As a remake of a cult ‘70s musical developed as a star vehicle for a former “American Idol” winner, “Sparkle” would seem to have all the makings of a low-rent “Dreamgirls,” perfectly serviceable if sometimes hopelessly scattered. Or at least it would have been that vehicle, were it not saddled with the unfortunate significance of featuring Whitney Houston’s final performance, having wrapped mere months before her sudden death in February. A film with foundations this slight can’t help but crumble under such a burden, although it’s precisely the interest in Houston’s swan song that should all but ensure decent business.
The 1976 original, which featured music from Curtis Mayfield and a script by a young Joel Schumacher, focused on a trio of sibling singers in 1950s Harlem, stitching together a zany patchwork of great music, overheated melodrama and risible social commentary. Director Salim Akil’s remake tones down its predecessor’s incipient weirdness, and relocates the action to late-’60s Detroit, where mousy young church singer Sparkle (Jordin Sparks) is eager to break into the soul scene exploding all around her.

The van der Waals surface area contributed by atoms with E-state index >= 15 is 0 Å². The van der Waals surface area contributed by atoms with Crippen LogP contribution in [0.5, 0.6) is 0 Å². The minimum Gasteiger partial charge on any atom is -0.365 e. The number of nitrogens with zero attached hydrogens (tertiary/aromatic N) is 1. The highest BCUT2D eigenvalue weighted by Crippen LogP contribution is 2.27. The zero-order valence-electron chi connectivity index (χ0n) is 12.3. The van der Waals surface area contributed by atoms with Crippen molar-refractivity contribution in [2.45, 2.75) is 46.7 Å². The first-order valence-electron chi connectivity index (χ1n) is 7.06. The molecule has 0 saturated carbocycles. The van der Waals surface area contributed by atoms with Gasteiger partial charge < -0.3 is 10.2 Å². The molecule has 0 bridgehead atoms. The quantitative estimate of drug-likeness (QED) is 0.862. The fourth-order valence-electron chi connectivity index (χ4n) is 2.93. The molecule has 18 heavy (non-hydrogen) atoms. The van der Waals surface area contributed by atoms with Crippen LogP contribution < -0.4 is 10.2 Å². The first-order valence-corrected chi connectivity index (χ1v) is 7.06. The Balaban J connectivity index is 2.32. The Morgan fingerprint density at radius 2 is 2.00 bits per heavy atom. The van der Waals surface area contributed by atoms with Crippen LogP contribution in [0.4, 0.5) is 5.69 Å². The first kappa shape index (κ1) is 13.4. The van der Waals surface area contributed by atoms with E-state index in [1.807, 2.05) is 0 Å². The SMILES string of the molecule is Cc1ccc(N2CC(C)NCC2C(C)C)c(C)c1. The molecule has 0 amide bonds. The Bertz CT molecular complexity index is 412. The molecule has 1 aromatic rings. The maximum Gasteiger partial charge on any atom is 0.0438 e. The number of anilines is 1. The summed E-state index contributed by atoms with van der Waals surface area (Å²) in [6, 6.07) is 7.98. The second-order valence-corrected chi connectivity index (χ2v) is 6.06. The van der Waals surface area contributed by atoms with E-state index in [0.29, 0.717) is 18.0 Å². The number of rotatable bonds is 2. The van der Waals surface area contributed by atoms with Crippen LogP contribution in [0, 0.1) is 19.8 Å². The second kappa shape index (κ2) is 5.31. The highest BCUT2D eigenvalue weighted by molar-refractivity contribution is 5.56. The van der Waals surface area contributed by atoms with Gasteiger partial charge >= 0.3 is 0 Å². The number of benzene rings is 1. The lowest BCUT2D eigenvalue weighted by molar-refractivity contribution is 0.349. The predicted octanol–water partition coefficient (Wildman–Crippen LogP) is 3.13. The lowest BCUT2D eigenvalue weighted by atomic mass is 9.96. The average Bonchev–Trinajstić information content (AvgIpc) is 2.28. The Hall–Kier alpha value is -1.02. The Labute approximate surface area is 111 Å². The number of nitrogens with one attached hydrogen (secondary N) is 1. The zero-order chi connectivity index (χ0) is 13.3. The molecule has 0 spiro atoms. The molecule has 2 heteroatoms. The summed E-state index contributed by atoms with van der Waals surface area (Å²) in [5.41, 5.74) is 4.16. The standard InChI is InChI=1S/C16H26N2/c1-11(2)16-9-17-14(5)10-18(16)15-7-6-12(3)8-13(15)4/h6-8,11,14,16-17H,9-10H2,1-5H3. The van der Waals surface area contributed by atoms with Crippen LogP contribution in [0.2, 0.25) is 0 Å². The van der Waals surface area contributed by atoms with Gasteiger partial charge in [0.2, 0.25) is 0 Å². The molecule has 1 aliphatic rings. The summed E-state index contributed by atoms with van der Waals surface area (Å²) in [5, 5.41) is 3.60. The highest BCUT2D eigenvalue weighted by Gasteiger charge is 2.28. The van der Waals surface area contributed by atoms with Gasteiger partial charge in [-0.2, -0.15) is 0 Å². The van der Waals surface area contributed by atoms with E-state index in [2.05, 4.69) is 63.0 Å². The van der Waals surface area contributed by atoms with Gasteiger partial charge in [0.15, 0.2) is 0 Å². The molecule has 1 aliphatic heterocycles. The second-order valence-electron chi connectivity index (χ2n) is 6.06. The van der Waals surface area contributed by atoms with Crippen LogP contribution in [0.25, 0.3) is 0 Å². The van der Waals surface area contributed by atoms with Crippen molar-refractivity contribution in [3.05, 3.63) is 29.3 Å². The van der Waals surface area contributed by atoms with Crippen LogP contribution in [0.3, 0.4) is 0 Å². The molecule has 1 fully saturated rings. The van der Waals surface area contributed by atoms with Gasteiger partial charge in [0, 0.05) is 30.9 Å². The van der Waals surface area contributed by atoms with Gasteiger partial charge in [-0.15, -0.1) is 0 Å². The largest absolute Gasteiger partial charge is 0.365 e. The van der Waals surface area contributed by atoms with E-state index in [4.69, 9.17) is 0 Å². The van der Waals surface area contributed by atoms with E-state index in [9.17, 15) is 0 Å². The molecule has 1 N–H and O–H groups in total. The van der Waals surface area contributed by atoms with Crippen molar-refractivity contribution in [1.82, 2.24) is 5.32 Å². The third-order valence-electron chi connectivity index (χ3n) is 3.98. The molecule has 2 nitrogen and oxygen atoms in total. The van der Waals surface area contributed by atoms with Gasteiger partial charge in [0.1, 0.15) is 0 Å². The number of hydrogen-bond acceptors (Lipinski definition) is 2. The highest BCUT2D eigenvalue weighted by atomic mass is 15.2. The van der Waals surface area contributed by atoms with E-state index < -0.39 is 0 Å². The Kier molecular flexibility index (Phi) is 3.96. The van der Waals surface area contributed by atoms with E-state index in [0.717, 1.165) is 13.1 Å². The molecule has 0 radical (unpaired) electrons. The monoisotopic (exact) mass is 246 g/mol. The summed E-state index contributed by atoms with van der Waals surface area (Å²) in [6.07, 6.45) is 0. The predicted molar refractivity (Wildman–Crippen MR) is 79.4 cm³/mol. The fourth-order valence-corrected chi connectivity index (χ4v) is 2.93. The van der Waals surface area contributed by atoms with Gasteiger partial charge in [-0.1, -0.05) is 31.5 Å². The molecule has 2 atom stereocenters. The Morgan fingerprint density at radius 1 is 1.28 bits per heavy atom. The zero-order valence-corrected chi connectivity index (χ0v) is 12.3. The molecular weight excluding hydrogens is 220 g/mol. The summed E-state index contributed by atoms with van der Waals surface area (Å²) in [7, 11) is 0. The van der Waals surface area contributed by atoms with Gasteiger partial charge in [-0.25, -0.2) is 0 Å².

An “Idol” alum whose career has been idling for the past few years, Sparks should see a healthy Q-rating bump from her first starring role here; she’s cute as a button and can belt with the best of ‘em, even if her range of expression is mostly limited to the extremes of either ecstatic well-being or lip-quivering sadness. She’s certainly likable enough, and it’s not her fault that she frequently disappears from view in her own movie.
Sparks is tasked with playing the wallflower in a family full of forceful personalities, which does the inexperienced thesp no favors. Her wild-child older sister, Sister (Carmen Ejogo), is a sort of Motor City Ishtar, a tsunami of melisma, swiveling hips, sex, drugs and violence. Her other sister, Dolores (Tika Sumpter), is a proto-Black Power firebrand who takes on potential record-industry grifters like a ‘60s Wendy Day. And Houston plays the family’s iron-fisted, churchgoing matriarch, Emma, whose own rough experiences with the music business and men cause her to deny both to her progeny.